Captain Khan
Beating America's Health-Insurance Monopolists: No Longer Live at Project Syndicate

Must-Read: The IMF is, for moral hazard reasons, not a redistributionist but a system stability-preserving agency. In a better world, either a WTO or private sector insurers would provide developing country social insurance to cushion the impact of commodity price fluctuations. That is not the world we live in:

Carmen Reinhart: The Return of Dollar Shortages: "Seven decades later, despite the broad global trend toward more flexibility in exchange-rate policy and freer movement of capital across national borders, a “dollar shortage” has reemerged...

..The source of the dollar shortage is not the need for post-conflict reconstruction (though in some cases that is also a contributing factor). Rather, countries... have been hit very hard by plunging oil and commodity prices since 2012.... For countries that had embraced more flexible exchange rates... the initial reversal of oil and primary commodity prices ushered in a wave of currency crashes, while those that maintained more rigid exchange-rate arrangements experienced rapid reserve losses. Because the price slump has persisted, by 2015 capital controls were being tightened and currency pegs were being adjusted or abandoned. Fining, threatening, or even jailing informal currency traders have not been particularly successful....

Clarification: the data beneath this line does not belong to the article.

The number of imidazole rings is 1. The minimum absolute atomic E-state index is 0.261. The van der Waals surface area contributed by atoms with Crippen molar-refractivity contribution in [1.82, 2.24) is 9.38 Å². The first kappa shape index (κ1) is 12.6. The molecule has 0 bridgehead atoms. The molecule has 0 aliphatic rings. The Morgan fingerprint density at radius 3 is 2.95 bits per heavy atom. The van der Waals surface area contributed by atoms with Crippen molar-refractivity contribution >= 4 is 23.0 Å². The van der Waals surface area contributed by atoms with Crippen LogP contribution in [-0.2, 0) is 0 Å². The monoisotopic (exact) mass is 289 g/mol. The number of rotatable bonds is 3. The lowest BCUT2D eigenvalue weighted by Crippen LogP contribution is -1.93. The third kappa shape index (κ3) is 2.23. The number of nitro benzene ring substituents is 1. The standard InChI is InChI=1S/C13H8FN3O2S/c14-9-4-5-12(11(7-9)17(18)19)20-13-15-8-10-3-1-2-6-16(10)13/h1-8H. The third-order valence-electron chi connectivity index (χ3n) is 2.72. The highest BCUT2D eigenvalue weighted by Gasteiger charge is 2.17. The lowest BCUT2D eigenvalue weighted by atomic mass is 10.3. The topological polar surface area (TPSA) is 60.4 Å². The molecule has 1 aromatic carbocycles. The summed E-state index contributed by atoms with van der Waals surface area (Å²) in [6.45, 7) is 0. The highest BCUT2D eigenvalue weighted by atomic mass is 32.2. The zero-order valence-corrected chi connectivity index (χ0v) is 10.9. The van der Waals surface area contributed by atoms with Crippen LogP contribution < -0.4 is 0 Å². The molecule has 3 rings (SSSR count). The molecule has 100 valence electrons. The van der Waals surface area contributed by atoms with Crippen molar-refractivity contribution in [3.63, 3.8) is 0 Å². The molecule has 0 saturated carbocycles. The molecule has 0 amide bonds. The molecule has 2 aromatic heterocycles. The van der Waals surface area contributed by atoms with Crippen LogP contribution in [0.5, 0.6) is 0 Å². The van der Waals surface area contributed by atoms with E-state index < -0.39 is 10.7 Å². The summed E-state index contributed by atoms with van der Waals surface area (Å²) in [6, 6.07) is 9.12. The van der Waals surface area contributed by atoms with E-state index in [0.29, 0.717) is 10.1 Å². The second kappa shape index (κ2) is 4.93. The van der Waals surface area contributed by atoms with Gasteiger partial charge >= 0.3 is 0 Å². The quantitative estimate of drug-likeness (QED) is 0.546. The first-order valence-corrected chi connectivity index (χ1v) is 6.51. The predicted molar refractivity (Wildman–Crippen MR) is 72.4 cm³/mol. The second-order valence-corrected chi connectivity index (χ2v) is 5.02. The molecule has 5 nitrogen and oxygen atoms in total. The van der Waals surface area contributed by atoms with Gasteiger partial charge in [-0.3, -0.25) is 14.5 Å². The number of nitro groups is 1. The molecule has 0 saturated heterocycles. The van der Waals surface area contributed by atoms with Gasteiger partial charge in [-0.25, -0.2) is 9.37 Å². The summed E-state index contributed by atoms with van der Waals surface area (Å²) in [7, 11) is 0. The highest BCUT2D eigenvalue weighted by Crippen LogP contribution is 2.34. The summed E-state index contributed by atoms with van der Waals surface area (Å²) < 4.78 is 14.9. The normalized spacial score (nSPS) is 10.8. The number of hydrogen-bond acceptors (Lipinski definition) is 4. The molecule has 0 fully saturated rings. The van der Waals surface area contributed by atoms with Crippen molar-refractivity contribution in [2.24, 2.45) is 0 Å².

Of far greater urgency is that dollar shortages have become food shortages in countries such as Egypt and Venezuela, as well as much of Sub-Saharan Africa.... The most vulnerable segments of the population have been left at real risk. The Marshall Plan, through its generous provision of grants, was designed to relieve the dollar shortage in post-war Europe. No modern-day equivalent is visible on the horizon.... It is more plausible to expect a variant of the 1980s, with more emerging and developing countries seeking IMF programs. This, perhaps, may be an opportunity for China to fill a void at the top.